English texts

The Great Mother in Israeli Art







The second diagram in Erich Neumann's 1954 "The Great Mother" depicts a vessel, a big jar that connects the darkness, the night, the underworld – the unconscious – with heaven through a structure of the archetypal feminine – the mother. Here, the level of the womb equals that of the grave, turning the woman-jar into an urn, whereas her mouth connects and leads through her breath up to the moon. The inside of the vessel, wrote Neumann, is unknown, though "something is 'born' out of it."[1] No less, the archetypal feminine vessel protects and nourishes, but may also swallow, i.e. – devour. Thus,

"The lowest level of this belly zone is the underworld […]. To this world belong not only the subterranean darkness as hell and night but also such symbols as chasm, cave, abyss, valley, depths…"[2]

Because –

"Just as the Great Mother can be terrible as well as good, so the Archetypal Feminine is not only a giver and protector of life but, as container, also holds fast and takes back; she is the goddess of life and death at once."[3] [and we are watching the famous Willendorf Venus from 28,000-25,000 BC]


During the upcoming hour or less I am asking you to join me along a journey through the Great Mothers of Israeli art, avoiding some embarrassing cases of ultra nationalistic expressions, such as this 1948 painting of Mane Katz (the famous Jewish painter who worked both in Paris and Haifa), representing the Great National Mother nourishing her dead children, victims of 1948 War of Independence.


Let me though open with a short reminder from the sphere of Israeli poetry, illustrating it by two Israei paintings, one of a semi-abstract pregnant Earth (Ori Reisman's work from 1970) and another of the mythic Earth being both a grave and an existential space of pregnancy (see the woman) and even of a motherly cow (Avraham Offek's work from 1989):


Already in Hebrew poetry of the mid 1920's, the pioneers era, the land was repeatedly depicted in mythological terms as both Mother Earth – the one that gives birth and life – and as a deadly mother who demands the sacrifice of her sons, the pioneers. In Abraham Shlonsky's famous 1925 "Gilboa Poems", a radical case of Oedipal complex [if one may mention such a Freudian term in the context of a Jungian/Neumannian conference] characterizes the relationships between the son and his Mother-Earth:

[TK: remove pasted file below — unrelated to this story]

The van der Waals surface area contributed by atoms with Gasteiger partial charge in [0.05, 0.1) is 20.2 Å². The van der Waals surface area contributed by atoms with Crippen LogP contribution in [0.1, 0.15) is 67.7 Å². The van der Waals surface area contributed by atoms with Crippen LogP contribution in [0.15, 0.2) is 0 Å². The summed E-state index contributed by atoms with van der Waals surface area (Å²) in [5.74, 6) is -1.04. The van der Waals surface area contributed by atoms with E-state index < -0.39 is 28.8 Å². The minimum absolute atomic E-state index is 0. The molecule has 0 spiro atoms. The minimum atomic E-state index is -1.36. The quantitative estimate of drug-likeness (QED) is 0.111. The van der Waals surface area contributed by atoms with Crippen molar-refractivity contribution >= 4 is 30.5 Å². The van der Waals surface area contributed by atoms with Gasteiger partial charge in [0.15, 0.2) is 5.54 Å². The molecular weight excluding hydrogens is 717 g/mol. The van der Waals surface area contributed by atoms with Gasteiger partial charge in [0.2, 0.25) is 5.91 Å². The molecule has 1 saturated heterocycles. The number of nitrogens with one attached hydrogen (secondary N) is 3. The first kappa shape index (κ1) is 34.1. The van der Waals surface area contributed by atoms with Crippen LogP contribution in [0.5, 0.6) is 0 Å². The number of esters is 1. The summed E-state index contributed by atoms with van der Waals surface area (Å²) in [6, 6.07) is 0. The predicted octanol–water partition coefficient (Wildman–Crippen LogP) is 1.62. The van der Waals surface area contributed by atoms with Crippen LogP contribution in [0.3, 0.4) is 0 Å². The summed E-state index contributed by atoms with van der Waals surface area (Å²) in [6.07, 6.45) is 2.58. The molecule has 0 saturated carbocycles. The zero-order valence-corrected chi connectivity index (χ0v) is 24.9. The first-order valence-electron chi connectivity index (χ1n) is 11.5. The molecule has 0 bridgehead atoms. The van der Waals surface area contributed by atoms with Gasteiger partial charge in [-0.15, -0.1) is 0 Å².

"And thus my bare foot convulsively moves with joy on the warm clods of Tamuz Summer/ like the naughty younger child playing on his mother's knees."[4]

This is the dead mother, the dry soil of the hot summer with whom the son wishes to erotically unite:

"Mummy! Mummy! Tickle me!/ grow unto me your wild nails/ so that my flesh will be profaned by your clods and fertility."

The pioneer-son, almost a necrophilia case, wishes to suck his dead mother's breast:

"Here I fel upside down and my thirsty lips sucked your tits' nipples."


The same year, 1925, another great Hebrew poet of the pioneering era, Uri Zvi Greenberg, confirmed one more necrophilia case of Oedipal unity, this time – an engagement ceremony between the son and his dead Mother-Earth. In his "A great Fear and a Moon" poems Greenberg described Zion's soil as a woman carrying a fetus in her womb. This is a decaying rotten mother, whose rot infects the son as well…


Life and death, fertility and decay, giving birth and drinking the son's blood – such is the duality of the land (in Hebrew: "Moledet" – one who gives birth). Only by satisfying the mythological earth with human sacrifice will rain come down to fertilize the soil, infusing it with new life.


Turning from Hebrew poetry to Israeli art, let us begin with Igal Tumarkin's Jars-woman, a large ceramic work, the exact date of which is unknown, probably from circa 2000. This huge figure, a super-multi-container, the ultimate pregnancy, is the vessel for life-water or deadly blood: without a head (i.e. – without intellect and consciousness), she is the symbolic bodily essence of life and death. This is no surprise for those who have followed Tumarkin's artistic development. Surely they remember his "Take Me Under Your Wing, a welded steel sculpture from 1966, in which the protecting mother (originally an indirect figure from Ch.N.Bialik's 1905 poem) is also the one from the womb of whom rifles are aimed at the viewer, the artist himself before all others. Tumarkin's love-hate relationships with his mother, Bertha, are well known[5], but we shall not get drifted to Freudian terms, God forbids, or shall we say goddess… still, we shall mention Tumarkin's sculpture from 1984-1986, "From Fat Bertha to Red Rosa", a most aggressive direct attack against a two-dimensional big woman-figure, "Fat Bertha" being both a 1st World-War cannon and the artist's mother name…


Accordingly, an examination of Tumarkin's characterization of women in his art will prove how dangerous and cruel such figures are, as much as being the object of the artist's aggression. See his 1968 counter-attacks against the feminine in such works as "The Butchers' Madona" or "Lilith". At the same time, what would prove our Neumannian claim more than Tumarkin's 1994 "Isis" – a personal rearrangement of the Egyptian mythological motherly goddess, to the head of whom Tumarkin added a chicken corpse, symbolizing the nourishing/victimizing archetypal Mother. In case we forgot: Isis, according to Erich Neumann, is the symbolic culmination of the Great Mother, combining the Good Mother, the Terrible Mother and the Anima.